Last evening, we learned of the passing of John Prine, 73, from COVID-19 complications. Though initially branded by the press as one of the “new Dylans,” it wasn’t long before the singer-songwriter transcended that label – and most others. With wit, humor, anger, empathy, and social conscience, the onetime “singing mailman” delivered mordant observations and poignant character studies over a career spanning five decades.
Prine burst onto the scene with his 1971 self-titled release on Atlantic Records, establishing his own blend of folk, country, and rock. Though John Prine didn’t get any higher than No. 154 on Billboard‘s U.S. albums chart, it introduced more future standards than most top ten records. “Sam Stone,” “Hello in There,” “Angel from Montgomery” and “Paradise” all established Prine as a major voice. It wasn’t long before the album was raided by other artists looking for choice material. Bonnie Raitt and Carly Simon tackled “Angel,” Bette Midler recorded “Hello in There,” and Swamp Dogg covered “Sam Stone.” Jackie DeShannon and John Denver were among the first to reinterpret “Paradise.” Denver also brought his warm style to the album’s “Spanish Pipedream,” and Prine’s friend and collaborator Steve Goodman recorded “Donald and Lydia” for a solo LP of his own. Prine built his audience not only on records, but with his intimate live performances during which the connection between audience and artist was palpable.
John Prine launched a four-album tenure on Atlantic which saw him welcome Cissy Houston, Steve Cropper, Jackson Browne, J.D. Souther, Glenn Frey, Bonnie Raitt, and other notables to play and sing with him. In subsequent years, he continued to explore the human condition on the Asylum label and his own Oh Boy Records. After a brief, five-year sabbatical from the recording studio, Prine returned in 1991 with The Missing Years, featuring guest turns from Raitt, Bruce Springsteen, Phil Everly, and Tom Petty. No mere nostalgist, Prine recorded a Christmas album in 1994, comprising original songs in his singular voice with a couple of vintage standards.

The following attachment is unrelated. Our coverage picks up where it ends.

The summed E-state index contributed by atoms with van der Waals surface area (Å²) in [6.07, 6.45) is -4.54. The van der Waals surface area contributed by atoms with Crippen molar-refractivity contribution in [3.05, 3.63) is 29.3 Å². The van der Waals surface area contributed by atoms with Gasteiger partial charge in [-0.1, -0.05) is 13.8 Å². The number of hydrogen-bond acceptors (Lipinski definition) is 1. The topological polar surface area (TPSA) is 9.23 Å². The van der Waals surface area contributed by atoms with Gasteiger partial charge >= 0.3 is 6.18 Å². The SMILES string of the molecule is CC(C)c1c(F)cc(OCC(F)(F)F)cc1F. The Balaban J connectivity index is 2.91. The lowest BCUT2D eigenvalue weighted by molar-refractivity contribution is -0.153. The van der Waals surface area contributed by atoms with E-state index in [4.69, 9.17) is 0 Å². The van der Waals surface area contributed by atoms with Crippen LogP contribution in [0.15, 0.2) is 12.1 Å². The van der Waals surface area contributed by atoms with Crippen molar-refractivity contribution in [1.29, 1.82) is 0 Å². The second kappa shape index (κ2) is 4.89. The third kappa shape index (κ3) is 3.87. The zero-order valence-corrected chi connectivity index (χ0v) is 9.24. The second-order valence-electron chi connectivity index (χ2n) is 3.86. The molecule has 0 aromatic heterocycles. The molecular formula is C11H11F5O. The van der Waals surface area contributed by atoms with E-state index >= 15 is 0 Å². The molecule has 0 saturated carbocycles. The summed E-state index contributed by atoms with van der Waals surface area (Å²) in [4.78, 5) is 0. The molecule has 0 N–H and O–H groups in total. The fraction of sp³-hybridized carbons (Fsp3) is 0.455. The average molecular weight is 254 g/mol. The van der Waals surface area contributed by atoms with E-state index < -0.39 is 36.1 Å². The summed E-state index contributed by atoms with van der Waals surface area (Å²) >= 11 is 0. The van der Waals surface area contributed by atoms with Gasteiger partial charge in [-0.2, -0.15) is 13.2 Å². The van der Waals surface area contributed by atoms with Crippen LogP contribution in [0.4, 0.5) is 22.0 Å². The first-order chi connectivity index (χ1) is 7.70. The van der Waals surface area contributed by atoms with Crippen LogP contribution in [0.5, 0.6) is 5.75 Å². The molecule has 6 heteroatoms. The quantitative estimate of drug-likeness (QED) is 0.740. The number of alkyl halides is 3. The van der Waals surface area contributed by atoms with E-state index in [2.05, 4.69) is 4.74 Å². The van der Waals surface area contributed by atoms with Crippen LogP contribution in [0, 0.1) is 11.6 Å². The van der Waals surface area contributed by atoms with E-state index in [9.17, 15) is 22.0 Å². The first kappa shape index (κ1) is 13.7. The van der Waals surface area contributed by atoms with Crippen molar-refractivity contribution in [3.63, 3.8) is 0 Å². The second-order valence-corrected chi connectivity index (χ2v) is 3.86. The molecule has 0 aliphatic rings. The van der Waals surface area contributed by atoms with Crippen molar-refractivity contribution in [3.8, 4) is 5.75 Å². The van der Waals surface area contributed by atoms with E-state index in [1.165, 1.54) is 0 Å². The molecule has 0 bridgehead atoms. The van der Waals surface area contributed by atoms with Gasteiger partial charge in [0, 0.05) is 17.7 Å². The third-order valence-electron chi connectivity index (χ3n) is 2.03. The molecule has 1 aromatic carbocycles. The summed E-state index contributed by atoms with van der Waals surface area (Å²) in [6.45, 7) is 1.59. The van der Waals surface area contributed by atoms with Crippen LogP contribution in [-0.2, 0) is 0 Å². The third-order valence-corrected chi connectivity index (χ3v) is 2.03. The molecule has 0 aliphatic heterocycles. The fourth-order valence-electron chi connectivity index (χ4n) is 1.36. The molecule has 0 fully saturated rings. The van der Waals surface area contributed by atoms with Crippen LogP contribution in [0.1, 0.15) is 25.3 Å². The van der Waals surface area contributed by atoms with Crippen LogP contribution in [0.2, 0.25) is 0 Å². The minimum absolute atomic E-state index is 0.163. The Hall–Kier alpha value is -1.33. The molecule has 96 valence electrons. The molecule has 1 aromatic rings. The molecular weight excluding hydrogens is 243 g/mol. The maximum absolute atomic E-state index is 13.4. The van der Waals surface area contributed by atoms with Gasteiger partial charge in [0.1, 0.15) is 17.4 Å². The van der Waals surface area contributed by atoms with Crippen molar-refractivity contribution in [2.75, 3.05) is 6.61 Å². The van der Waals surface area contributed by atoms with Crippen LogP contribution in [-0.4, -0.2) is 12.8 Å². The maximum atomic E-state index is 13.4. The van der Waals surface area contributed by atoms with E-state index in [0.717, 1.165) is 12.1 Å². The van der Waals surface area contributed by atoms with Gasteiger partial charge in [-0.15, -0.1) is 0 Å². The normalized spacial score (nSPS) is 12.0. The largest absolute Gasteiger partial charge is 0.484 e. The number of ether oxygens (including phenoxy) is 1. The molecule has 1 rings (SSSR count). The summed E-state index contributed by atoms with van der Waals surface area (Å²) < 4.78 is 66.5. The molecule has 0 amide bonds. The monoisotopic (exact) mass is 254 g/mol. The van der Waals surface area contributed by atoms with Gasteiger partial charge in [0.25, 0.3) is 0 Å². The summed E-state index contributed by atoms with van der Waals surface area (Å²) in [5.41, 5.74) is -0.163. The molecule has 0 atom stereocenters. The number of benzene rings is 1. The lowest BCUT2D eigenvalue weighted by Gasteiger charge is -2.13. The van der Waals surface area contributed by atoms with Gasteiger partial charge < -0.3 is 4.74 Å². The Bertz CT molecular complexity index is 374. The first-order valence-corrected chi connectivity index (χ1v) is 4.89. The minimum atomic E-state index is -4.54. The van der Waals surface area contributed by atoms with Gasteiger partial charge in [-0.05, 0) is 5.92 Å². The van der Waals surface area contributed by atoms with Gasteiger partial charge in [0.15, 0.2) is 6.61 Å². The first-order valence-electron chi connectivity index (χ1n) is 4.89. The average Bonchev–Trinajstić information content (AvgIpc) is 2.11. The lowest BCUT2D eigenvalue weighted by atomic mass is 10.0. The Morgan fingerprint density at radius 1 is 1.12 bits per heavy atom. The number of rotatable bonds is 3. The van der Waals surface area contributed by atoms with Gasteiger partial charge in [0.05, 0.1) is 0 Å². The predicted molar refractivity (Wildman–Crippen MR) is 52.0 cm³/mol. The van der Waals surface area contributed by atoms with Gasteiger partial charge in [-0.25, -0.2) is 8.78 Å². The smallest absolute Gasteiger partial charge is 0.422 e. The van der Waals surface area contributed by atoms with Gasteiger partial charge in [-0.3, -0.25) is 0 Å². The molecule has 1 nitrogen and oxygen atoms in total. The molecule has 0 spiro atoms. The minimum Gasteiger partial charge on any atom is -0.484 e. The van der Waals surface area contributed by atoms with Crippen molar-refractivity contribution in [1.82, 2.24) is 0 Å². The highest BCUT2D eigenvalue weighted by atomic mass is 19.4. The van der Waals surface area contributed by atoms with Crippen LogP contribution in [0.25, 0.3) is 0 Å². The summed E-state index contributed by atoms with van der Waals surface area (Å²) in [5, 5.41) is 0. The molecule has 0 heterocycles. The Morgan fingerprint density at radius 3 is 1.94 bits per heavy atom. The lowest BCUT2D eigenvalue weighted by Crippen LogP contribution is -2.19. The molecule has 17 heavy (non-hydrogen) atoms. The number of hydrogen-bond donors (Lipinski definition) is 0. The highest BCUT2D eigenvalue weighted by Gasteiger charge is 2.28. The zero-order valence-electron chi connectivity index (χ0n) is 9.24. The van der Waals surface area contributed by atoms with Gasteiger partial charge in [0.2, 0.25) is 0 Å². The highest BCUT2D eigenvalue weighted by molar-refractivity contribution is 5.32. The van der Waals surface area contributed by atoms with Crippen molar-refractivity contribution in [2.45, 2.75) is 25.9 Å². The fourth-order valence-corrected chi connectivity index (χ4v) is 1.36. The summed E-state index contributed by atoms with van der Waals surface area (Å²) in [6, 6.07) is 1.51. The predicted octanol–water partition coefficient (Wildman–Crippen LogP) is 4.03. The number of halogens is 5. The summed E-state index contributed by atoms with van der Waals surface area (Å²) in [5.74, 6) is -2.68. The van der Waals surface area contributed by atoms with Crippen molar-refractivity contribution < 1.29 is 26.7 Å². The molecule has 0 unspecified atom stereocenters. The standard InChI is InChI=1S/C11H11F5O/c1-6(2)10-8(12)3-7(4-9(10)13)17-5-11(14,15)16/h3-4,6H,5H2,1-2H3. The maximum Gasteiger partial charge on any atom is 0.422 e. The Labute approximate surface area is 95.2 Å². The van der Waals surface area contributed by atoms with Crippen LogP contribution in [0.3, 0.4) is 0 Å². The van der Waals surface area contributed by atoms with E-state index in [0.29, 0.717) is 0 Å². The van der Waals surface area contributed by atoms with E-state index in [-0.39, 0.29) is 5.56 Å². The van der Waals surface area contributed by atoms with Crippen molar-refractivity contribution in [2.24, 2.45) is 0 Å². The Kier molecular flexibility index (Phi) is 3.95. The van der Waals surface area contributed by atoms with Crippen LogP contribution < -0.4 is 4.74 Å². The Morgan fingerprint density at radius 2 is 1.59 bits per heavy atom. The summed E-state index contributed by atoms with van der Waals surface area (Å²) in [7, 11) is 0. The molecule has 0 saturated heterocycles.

A songwriter’s songwriter, Prine made fans of such diverse artists as Kris Kristofferson, Paul Anka, and Bob Dylan. Upon beating cancer, he took a left-turn and celebrated the country music of his youth on 1994’s In Spite of Ourselves. Duet partners lined up to sing with him, among them Trisha Yearwood, Emmylou Harris, Connie Smith, and Lucinda Williams. By this point, Prine was an influential elder statesman of folk, a role he embraced on such thoughtful albums as Standard Songs for Average People, For Better, Or Worse, and his final studio release, 2018’s The Tree of Forgiveness. On the latter, younger talents like Brandi Carlile, Jason Isbell, and Dan Auerbach paid him tribute with their contributions.
Of course, there was nothing standard about John Prine, but his chronicles for, and of, so-called “average people” gave them dignity and agency. His gift to us was evident from that very first collection of songs: witness the aging couple in “Hello in There,” the addicted veteran and father of “Sam Stone,” the lonely housewife of “Angel from Montgomery,” or the forgotten community of “Paradise.” He didn’t soften with the passage of time. Whereas that first record had “Your Flag Decal Won’t Get You into Heaven Anymore,” sharply critiquing false patriotism, 2005’s Fair and Square addressed the Iraq War on “Some Humans Ain’t Human.” With unflinching honesty, keen observation, and genuine concern, Prine’s gentle rasp was a voice for our time, and for all time.